I think that's what I loved the most about Hay, the unexpected pleasures. I went in fully expecting to see some top quality authors and commentators and be both entertained and inspired by their work and the way in which they delivered it. I got that. But it was the unexpected pleasures of working alongside some genuinely friendly and welcoming people from the guys who took us to a local pub on the first night to Tim at Sound Castle and his terrifying tale of potholing, and everyone in between. It was the food (oh God! The food!) which was amazing, it was the good nature of the punters who [largely] smiled and nodded and chatted with you as they queued in the rain or as you directed them to the other side of the site because of one of the all too frequent venue changes. It was trying to celebrity spot even though you don't know what half the famous authors look like (I'm fairly sure Ian McEwan walked past me at least twice, and I'm 100% sure I showed A. C. Grayling to his seat, and that I nearly knocked over former Welsh First Minister Rhodri Morgan in the gift shop as he was announcing to his wife that he needed a wee).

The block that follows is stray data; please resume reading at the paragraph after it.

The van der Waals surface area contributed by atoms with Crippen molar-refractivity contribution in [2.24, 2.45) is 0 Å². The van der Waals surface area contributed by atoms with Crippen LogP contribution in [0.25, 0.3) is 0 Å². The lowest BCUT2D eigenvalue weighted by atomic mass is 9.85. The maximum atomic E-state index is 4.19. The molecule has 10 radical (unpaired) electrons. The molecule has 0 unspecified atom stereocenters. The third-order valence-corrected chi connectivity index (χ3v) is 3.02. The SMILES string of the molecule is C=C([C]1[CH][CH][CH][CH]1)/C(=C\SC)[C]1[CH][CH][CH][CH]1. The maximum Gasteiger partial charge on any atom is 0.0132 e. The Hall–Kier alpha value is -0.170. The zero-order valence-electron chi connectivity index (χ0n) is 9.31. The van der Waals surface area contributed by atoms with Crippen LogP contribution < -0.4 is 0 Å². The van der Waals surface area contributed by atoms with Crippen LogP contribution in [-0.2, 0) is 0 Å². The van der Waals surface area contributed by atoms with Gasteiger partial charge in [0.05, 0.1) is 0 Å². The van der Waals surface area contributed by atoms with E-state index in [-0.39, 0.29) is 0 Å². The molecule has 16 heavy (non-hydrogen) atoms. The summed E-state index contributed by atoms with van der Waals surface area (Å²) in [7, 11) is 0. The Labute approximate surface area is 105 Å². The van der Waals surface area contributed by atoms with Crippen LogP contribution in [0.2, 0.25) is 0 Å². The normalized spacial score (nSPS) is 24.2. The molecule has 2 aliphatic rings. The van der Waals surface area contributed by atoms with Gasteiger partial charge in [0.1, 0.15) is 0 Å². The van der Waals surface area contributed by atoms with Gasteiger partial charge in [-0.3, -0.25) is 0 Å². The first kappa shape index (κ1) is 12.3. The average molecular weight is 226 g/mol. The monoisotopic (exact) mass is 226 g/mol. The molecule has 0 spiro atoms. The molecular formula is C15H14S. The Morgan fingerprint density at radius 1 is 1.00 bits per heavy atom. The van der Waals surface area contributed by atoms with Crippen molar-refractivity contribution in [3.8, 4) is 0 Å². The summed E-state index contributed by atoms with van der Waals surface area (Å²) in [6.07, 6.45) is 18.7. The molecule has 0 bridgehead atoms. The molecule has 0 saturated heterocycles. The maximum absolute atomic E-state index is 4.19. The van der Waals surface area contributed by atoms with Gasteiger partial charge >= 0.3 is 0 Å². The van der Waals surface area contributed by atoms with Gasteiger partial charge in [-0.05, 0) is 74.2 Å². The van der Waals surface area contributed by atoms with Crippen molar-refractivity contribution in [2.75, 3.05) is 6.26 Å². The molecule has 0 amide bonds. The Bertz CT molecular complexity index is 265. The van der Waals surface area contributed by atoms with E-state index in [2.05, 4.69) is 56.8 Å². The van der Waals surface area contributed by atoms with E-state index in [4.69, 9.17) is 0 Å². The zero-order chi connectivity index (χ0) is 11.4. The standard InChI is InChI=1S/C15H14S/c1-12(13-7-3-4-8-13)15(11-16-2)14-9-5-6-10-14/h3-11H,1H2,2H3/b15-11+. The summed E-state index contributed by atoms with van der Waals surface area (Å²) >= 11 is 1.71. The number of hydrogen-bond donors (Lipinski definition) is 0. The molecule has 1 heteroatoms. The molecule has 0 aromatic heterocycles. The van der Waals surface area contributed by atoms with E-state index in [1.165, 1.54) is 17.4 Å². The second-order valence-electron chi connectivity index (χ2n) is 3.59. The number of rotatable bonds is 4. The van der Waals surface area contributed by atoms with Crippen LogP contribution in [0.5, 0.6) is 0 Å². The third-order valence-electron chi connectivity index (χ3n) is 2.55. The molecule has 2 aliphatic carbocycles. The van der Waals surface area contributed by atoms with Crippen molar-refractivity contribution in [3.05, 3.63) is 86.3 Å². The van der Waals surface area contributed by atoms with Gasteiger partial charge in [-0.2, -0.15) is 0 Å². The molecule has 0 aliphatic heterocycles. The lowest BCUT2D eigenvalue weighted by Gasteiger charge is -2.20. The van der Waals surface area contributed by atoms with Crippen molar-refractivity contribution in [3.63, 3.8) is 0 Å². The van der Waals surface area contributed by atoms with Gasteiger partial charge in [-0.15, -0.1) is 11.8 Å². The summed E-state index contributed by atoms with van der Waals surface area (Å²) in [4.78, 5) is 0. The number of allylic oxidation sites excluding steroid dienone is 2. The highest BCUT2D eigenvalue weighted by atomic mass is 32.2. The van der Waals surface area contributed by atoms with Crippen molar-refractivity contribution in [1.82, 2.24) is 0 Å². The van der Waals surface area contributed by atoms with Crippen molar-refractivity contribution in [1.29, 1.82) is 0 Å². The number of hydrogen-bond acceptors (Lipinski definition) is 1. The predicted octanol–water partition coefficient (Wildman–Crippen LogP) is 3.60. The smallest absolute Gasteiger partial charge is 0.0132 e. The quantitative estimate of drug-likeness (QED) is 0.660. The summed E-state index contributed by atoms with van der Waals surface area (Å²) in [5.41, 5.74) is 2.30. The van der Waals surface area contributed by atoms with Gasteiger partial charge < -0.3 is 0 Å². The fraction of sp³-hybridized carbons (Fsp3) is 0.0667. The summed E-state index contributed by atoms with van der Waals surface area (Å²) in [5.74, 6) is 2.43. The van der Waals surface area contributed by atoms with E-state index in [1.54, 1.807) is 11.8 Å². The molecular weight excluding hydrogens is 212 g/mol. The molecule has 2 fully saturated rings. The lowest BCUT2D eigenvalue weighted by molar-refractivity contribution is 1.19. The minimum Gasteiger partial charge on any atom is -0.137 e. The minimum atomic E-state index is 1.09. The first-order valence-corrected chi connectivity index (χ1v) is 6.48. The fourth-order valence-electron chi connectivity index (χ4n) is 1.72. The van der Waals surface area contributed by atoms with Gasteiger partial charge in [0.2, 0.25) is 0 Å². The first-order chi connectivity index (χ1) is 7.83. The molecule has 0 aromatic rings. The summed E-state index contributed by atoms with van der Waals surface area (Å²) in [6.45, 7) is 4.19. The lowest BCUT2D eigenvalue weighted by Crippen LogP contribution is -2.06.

I had an absolutely amazing time at Hay, not event tainted by the atrocious journey back to Liverpool - complicated not just by a Bank Holiday but by a train breaking down further down the track in Abergavenny. I would heartily recommend that anyone with a love of people and books attend it at any opportunity they can, I know I certainly intend to book off a week of holiday next year and head South again to work as a steward, this time under my own steam. My only regret would be that I had to leave when I did, and not just because I missed personal idols like Stephen Fry and Terry Pratchett (although - no lies: that's a big part of it) but also because I felt so amazingly invigorated by environment and am already itching to go back.